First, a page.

Scientists Discover the Oldest Dinosaur Yet

It was the size of a labrador, with a 5-foot tail.

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Natural History Museum, London / Mark Witton

An artist's rendering of 'Nyasasaurus parringtoni,' either the earliest dinosaur or the closest dinosaur relative yet discovered

243 million years ago, our planet was arid, the poles were tropical, and the continents were lumped together in one great mass. Turtles, ants and crocodiles all walked the Earth. But one thing scientists weren’t sure of was whether dinosaurs had yet appeared on the scene.

Now, however, those doubts have been put to rest thanks to the discovery of what may be the world’s oldest dinosaur bones. The remains of the Nyasasaurus parringtoni, a labroador-sized creature with a 5-foot tail, are 10 to 15 million years older than any other dinosaur fossils found thus far.

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The findings could help resolve 150 years of debate about when dinosaurs arrived on Earth. Until now, the only signs scientists have been able to find of dinosaurs during this period, the Middle Triassic, were fossilized footprints and the occasional ambiguous bone, which might have belonged to a reptile. Thanks to this 135-pound dino (or rather, its upper arm bone and vertebrae), they now know that dinosaurs (or at least animals very much like them) were indeed around at that time.

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Based on the bones, scientists guess that the creature stood upright, was about three feet tall, seven to 10 feet long, and weighed between 45 and 135 pounds. How do they know it’s part of the same family that gave us the raptor and T-rex? The bone fibers in N. parringtoni‘s humerus show the haphazard fiber development characteristic of dinos, which evolved to grow really, really fast.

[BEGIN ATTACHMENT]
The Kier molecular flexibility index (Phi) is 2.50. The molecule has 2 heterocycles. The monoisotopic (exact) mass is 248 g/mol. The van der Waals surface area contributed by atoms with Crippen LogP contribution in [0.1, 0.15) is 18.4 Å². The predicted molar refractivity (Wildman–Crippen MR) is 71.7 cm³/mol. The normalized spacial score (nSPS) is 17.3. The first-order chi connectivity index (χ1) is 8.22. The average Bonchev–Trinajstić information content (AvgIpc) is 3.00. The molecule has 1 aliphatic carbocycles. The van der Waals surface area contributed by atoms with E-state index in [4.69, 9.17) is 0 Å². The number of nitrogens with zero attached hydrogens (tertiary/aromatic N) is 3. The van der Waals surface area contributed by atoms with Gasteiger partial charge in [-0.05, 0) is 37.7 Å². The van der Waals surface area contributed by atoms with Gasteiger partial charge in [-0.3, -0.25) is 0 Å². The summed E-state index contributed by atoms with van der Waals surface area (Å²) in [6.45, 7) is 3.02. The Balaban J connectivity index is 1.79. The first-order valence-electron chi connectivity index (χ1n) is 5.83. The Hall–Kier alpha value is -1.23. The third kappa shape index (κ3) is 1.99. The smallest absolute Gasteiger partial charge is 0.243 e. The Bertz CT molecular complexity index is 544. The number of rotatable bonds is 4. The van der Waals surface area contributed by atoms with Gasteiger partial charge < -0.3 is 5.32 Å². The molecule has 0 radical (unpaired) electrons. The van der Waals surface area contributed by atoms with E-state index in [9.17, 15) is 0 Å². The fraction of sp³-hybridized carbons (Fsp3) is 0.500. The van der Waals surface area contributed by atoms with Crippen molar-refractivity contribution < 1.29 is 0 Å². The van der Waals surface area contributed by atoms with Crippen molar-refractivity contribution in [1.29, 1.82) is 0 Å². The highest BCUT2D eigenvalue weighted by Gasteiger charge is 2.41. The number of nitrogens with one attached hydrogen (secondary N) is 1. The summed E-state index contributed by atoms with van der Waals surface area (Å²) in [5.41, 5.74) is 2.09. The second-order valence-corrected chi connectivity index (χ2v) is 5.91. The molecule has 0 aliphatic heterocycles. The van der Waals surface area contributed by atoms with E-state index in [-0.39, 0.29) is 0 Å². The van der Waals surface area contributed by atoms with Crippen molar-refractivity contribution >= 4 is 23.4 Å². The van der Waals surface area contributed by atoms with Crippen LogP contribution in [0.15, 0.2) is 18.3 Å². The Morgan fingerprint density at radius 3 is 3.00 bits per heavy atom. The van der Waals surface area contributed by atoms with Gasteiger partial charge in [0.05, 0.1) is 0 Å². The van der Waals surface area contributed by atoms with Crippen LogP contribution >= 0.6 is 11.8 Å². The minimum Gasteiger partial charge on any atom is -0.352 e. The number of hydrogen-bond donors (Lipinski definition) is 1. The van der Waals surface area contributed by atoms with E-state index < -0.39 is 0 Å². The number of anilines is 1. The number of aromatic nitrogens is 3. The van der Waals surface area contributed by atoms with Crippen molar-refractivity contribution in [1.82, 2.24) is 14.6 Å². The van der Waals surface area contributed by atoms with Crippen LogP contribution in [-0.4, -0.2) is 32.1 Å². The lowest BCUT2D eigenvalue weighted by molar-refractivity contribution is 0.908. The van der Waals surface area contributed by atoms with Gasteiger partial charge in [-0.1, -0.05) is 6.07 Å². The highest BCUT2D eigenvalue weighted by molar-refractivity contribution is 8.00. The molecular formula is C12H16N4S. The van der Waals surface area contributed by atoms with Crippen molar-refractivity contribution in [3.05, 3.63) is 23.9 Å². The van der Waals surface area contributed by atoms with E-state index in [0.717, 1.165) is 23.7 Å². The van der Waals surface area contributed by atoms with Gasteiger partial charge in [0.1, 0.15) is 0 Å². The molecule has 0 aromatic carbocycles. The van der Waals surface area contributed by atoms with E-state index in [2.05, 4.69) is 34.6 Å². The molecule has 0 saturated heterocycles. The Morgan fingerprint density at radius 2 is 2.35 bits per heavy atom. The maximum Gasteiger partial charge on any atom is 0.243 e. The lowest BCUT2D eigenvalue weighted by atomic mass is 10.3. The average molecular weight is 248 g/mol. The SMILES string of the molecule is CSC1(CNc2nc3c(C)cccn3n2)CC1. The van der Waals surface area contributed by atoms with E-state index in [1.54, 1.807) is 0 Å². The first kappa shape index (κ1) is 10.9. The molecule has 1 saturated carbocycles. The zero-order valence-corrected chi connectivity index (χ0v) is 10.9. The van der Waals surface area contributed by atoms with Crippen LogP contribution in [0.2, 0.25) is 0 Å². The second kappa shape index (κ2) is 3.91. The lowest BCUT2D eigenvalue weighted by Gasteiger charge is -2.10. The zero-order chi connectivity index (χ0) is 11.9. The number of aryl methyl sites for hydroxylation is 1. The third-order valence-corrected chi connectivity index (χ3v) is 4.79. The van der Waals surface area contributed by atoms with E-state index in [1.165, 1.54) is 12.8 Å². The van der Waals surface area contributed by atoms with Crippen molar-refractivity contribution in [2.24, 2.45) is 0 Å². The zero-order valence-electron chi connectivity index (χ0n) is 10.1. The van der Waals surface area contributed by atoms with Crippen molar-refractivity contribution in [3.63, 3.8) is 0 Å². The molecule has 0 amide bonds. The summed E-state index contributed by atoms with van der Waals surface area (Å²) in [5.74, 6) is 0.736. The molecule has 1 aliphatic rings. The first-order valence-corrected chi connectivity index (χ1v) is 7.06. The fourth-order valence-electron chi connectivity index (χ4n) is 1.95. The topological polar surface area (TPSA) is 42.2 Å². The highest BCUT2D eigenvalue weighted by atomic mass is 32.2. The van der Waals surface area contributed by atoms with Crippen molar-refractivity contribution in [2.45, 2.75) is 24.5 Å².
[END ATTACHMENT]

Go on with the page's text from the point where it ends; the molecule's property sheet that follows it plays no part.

The bones were originally pulled from land that now forms part of Tanzania back in the 1930s. But the specimens, which come from two different animals and are housed in London and Cape Town museums, were never studied in detail until now. “80 years later, we’re putting it all together,” says Sterling Nesbit, lead author on the paper and a postdoctoral researcher at the University of Washington. The location of the bones suggests that dinosaurs emerged from the south of the great supercontinent Pangaea.

The discovery puts to rest the notion that dinosaurs burst onto the scene during the Late Triassic and then spread at lightning speed. Turns out dinosaurs are just like everybody else, emerging slowly as part of a group of animals called archosaurs, which includes crocodiles. Back in the Triassic, life on earth was recovering from the Permian extinction, or the “Great Dying” which wiped out most of the species on the planet. At the time, the air hardly contained any oxygen and ocean temperatures rose to 104 degrees Fahrenheit. After the great extinction, life slowly recovered, and it was under these conditions that the archosaurs flourished, filling niches left open by vanished creatures.

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